Mistakes That Will
Kill Your Job Search
by Linda Matias
There are many things you donít have control over during your job search. You
canít control whether or not a hiring manager will call you, what questions you
are asked during your interview or if they will call you back for a second
Thankfully, there are some aspects to the job search process that you can
manage and the way you are represented in your resume is one of them; this is
one of the main reasons why your resume is so important.
In order to create a successful resume, it is essential to be aware and avoid
the following resume mistakes:
"Borrowing" Resume Copy
Resumes can be hard to write. It is easy to get stuck on how to best phrase
your accomplishments or what to leave out of your resume. When difficulties
arise, it is tempting to seek help from other sources, such as copying
accomplishment statements from resume books or borrowing information from a
friendís resume. This tactic almost never works. It can also backfire on you.
For example, if you copy from a book, you run the risk of the hiring manager
reading that book and seeing your resume in there!
Your accomplishments, skills, and abilities deserve to be showcased in an
original way that best sells you. Take the time to create your own style and
look to your rťsumť.
Writing a ďMe-OrientedĒ Introduction
Your objective or profile statement is the first section of a resume that
hiring managers read. This section must be compelling and showcase the immediate
contributions you can bring to an organization. This can be the hardest part of
the resume to write and unfortunately, most job seekers donít pay much attention
to this section. Many write a statement that is meaningless.
For example, the most famous resume introduction Ė Seeking a challenging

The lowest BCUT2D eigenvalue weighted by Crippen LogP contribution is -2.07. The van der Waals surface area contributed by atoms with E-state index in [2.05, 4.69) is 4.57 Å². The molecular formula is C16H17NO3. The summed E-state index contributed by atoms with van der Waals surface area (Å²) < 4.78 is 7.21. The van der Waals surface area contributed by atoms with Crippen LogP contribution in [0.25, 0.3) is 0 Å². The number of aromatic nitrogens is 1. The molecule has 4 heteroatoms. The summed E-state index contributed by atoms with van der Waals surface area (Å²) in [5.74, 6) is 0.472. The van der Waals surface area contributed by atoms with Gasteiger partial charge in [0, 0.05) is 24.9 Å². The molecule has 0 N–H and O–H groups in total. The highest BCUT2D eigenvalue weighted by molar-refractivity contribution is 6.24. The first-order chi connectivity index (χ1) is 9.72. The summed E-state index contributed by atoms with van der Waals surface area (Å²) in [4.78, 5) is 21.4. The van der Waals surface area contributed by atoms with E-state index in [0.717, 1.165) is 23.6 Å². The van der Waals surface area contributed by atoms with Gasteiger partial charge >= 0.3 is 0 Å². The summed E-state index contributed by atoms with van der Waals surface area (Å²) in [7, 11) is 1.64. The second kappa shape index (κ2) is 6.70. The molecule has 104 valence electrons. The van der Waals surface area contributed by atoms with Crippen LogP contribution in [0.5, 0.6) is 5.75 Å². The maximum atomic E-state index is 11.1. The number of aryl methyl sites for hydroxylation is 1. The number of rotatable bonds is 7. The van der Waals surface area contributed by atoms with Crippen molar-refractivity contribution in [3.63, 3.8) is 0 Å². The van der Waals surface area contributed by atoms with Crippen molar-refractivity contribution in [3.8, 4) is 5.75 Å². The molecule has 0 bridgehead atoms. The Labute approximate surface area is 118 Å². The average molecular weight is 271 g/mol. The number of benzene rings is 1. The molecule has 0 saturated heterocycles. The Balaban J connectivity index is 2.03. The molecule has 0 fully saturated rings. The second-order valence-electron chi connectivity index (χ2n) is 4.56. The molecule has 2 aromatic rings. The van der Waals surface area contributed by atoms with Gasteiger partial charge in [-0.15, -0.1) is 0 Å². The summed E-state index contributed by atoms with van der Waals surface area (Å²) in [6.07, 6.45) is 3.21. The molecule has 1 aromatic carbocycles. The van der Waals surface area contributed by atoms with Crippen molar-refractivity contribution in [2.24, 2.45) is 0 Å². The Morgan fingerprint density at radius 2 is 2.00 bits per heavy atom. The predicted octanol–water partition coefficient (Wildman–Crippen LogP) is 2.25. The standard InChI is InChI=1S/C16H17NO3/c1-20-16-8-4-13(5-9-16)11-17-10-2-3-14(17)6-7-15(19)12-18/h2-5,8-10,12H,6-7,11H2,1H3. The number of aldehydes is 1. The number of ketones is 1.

position where there is room for growth. What is this objective statement really
saying about you? Nothing at all! By using this type of introduction, the only
message you are sending to an employer is that you are not interested in the
hiring organizations needs, only your own.
Unfocused Job Objective
Without a doubt, writing a resume with the premise of, ďI donít care what
type of job I get, I just need a job,Ē will lead to failure. A resume must be
targeted to a specific objective. If this means that you need to develop more
than one resume for each job objective, then so be it.
A focused job objective tells the reader the type of position you are seeking
and describes key marketable and transferable skills you can offer.
Poorly Written Resume Copy
Many job seekers try to write a resume in an hour without taking inventory
of their qualifications or researching the hiring organization. They also donít
take the time to evaluate who they are, what they can do for an organization,
and why an organization will want to hire them.
Compelling resume copy has three criteria:
- Key understanding of the audience
- Strong, succinct message of qualifications
- Relate past successes to the hiring organizations immediate needs
If your resume doesnít meet these three criteria, it wonít make the needed
impact on the hiring manager.
Wrong Resume Format
The resume format you choose to showcase your career history is very
The two widely used formats are:
- The chronological resume arranges your experience and education in
chronological order, with the most recent dates first.
- The functional resume highlights specialized knowledge, marketable talents
that are in demand, and your strong vocational and transferable skills.
Regardless of which format you choose, be certain that the format supports
No Visual Impact
Fortune 500 companies spend a great deal of money on product packaging and
presentation because they know customerís buying decisions are influenced by how
a product looks. This same philosophy holds true for a hiring manager. When they
have to sift through a pile of resumes, they will automatically be drawn to the
resume that is easier for them to read. Combined with strong resume copy, a
clean and easy to read resume layout will generate more positive responses.
Over-use of Bullets
The only purpose of a bulleted statement is to draw the readerís attention
to key accomplishments. If every statement is bulleted, the reader will have a
difficult time differentiating between them. Also, for maximum visual impact,
combine the use of paragraphs and bulleted statements.
Linda Matias is President of CareerStrides and The
National Resume Writers' Association. She has been quoted in The Wall Street
Journal, New York Newsday, Newsweek, and HR-esource.com. Visit her website
or email her at firstname.lastname@example.org.